During the 1920s and '30s, these agreements came under persistant attack by Iran, which took to assailing their validity on technical grounds and asserting that the thalweg principle should apply to the full length of the waterway. Iraq took the treaties to the League of Nations Council and the Permanent Court of International Justice in a fruitless effort to obtain reaffirmation of its rights, but Persia managed to frustrate these attempts. Nevertheless, Iraq continued to control pilotage, dredging and navigation, though not without recurrent quarrels with Iran over the latter's failure to remit its share of port dues for maintenance.

After World War II, the transformation of the whole region, and especially the Iranian east bank, into an oil-producing complex of massive dimensions dramatically raised the stakes. On the other hand, the increase in waterway traffic to Basra, Khorramshahr and Abadan, coupled with the need to deepen the channel and keep it free from the 35 million tons of silt that flows annually downstream from the mother rivers, placed an extraordinary burden of responsibility and expense on Iraq. On the other, Iran chafed under what it perceived to be hostile Iraqi administrative control of the access routes to its two key oil ports, repeatedly trying to convert a provision in the 1937 treaty for a joint river commission into a mandate for joint control.

When in the late '60s the shah's military power -- not to mention his overweening vanity -- began to peak, the constraints on traffic imposed by what he considered an irresponsible, radical and, above all, inferior neighbor began to seem insupportable. In April 1969, the shah denounced the 1937 treaty and declared mid-channel to be the boundary. In 1975, he followed up by maneuvering Iraq into an agreement signed in Algiers that confirmed the thalweg boundary for the entire waterway, the trade-off being a pledge to withhold support from the Kurdish rebels. It fell to Iraq's current leader, Saddam Hussein, to sign the Algiers agreement in his capacity as vice premier. On Sept. 17, 1980, with Iran in chaos, Saddam denounced the Algiers agreement and five days later launched the attack.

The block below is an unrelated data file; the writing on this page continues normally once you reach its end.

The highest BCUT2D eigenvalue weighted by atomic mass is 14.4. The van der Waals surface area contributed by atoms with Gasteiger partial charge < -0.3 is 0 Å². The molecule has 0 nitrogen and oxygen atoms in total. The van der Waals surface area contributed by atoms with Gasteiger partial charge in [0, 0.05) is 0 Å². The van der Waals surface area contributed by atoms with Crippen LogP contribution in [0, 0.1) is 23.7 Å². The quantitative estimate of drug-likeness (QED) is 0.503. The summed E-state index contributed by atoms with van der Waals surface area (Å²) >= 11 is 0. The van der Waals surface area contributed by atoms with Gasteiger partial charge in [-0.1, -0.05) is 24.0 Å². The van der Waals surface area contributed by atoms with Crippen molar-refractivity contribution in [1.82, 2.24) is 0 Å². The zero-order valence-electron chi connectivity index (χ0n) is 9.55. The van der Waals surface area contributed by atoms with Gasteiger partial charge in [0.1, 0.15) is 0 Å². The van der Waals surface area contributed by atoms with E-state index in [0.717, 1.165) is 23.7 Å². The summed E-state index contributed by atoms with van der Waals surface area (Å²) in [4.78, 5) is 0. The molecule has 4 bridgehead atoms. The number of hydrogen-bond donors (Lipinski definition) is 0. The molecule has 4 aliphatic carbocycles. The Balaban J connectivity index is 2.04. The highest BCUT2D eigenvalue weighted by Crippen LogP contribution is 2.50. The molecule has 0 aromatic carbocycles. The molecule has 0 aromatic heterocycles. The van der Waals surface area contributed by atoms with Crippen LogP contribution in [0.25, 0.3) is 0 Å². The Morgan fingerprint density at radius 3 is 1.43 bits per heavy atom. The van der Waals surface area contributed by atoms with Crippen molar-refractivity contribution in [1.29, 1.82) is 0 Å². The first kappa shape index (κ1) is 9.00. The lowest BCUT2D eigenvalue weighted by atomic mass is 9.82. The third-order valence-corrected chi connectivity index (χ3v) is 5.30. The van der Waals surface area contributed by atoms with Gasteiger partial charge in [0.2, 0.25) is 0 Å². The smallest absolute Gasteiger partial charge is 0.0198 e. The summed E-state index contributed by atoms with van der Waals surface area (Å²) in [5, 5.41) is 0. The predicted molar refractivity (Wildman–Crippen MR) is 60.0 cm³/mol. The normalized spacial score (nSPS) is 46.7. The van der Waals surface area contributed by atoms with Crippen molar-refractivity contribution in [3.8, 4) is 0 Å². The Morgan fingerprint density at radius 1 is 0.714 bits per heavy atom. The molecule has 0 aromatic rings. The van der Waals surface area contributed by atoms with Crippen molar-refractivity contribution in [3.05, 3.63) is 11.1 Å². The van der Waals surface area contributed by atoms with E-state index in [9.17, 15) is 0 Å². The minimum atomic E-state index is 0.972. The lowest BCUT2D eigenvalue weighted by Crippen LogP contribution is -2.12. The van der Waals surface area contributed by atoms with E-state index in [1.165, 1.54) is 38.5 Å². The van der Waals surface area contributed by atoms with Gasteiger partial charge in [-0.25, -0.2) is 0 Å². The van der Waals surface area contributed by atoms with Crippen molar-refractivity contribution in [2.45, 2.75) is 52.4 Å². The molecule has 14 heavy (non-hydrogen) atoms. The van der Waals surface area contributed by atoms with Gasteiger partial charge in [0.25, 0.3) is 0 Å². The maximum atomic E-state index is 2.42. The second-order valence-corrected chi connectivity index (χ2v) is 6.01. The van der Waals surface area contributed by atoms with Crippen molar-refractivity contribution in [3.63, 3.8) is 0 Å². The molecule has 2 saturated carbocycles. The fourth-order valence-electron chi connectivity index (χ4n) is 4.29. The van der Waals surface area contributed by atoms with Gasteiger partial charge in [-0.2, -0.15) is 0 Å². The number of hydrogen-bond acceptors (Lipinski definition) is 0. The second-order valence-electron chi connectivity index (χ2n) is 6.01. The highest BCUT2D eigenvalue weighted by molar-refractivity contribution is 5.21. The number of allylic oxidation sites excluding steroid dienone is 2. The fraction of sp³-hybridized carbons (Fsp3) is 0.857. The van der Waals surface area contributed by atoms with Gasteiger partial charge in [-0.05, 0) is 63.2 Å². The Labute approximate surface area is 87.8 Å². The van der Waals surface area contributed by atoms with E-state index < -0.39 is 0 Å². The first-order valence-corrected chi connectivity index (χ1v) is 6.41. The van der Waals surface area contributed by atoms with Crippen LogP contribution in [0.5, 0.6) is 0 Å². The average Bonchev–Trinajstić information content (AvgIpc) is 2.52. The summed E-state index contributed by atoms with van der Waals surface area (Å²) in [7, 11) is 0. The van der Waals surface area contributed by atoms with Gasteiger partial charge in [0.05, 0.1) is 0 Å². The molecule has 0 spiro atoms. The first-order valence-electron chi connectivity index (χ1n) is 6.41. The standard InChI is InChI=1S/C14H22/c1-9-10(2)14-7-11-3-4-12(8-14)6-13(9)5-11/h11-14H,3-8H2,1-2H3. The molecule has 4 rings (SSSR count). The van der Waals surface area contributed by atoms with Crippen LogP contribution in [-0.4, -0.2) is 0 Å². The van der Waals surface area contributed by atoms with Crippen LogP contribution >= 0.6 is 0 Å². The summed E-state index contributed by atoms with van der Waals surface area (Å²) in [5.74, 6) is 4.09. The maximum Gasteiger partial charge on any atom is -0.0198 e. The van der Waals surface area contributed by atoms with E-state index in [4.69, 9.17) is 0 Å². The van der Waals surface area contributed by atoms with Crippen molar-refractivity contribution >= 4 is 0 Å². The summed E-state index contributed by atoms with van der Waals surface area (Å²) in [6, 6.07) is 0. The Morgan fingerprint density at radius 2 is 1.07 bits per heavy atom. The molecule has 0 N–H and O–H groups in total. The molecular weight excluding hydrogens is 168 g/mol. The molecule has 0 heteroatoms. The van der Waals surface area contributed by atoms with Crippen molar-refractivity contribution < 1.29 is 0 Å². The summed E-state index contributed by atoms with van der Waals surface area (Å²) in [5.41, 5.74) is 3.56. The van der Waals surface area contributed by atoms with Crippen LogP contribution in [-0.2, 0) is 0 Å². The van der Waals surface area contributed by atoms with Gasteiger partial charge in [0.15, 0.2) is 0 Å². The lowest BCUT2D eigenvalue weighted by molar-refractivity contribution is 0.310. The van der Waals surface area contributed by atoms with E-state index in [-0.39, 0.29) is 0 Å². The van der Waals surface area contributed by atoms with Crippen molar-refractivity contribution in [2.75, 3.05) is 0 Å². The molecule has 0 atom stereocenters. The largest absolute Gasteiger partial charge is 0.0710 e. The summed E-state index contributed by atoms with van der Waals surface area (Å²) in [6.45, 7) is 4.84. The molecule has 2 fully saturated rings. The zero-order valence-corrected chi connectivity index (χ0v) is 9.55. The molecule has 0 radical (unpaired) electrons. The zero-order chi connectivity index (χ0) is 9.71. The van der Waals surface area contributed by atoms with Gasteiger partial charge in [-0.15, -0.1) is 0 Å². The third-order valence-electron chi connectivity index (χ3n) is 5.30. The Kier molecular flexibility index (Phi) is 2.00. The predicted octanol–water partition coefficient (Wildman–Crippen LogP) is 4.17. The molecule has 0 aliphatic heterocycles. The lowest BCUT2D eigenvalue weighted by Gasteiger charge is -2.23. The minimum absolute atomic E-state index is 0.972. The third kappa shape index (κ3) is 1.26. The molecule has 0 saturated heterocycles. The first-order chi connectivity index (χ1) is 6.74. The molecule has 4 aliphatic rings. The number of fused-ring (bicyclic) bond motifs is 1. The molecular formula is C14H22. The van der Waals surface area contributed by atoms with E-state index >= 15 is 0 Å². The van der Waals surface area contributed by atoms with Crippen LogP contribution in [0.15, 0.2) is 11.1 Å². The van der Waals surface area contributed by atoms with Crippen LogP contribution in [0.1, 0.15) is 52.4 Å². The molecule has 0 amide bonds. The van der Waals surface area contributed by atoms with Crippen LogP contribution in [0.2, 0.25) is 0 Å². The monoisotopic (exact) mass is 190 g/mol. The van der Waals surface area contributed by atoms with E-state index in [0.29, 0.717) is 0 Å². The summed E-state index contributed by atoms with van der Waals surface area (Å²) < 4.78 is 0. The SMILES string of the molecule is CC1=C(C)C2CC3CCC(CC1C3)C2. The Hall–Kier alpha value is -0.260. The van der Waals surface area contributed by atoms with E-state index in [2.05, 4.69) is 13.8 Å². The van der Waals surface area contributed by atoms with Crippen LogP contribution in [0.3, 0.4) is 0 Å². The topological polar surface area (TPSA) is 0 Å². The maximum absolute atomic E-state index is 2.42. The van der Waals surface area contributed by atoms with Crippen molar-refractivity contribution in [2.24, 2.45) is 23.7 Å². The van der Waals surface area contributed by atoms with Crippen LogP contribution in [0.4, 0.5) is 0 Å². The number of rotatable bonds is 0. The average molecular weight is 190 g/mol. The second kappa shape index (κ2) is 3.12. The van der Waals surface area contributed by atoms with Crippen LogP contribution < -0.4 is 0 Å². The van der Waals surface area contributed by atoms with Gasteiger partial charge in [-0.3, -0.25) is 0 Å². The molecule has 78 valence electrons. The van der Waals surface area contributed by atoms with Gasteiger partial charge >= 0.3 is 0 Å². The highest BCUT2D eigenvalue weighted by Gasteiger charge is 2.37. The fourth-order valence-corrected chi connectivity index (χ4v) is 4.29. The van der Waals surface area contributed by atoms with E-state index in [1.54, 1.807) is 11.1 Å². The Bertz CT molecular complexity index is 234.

When the guns fall silent, Shatt-al-Arab will continue to be crucial to the economies of both Iraq and Iran, not to mention the energy needs of the rest of the world. Unless Iraq proposes to occupy Iran's most priceless asset, the Abadan oil region -- thereby creating a territorial grievance that will make the West Bank seem like a neutral panic ground -- it will sooner or later have to renegotiate the status of the waterway, and on terms that will provide unrestricted entry to the two Iranian oil ports. Iraq has history and the sanction of treaty law on its side, at least up to 1975. Iran has prescriptive rights of navigation and access, coupled with an obligation to pay its fair share of dredging and maintenance.

Shatt-al-Arab is a multifaceted system that needs to be administered as such. It is not too soon to initiate a diplomatic effort by interested neutrals, preferably under Islamic auspices, to lay the groundwork for a new legal regime that will satisfy both countries and the global community.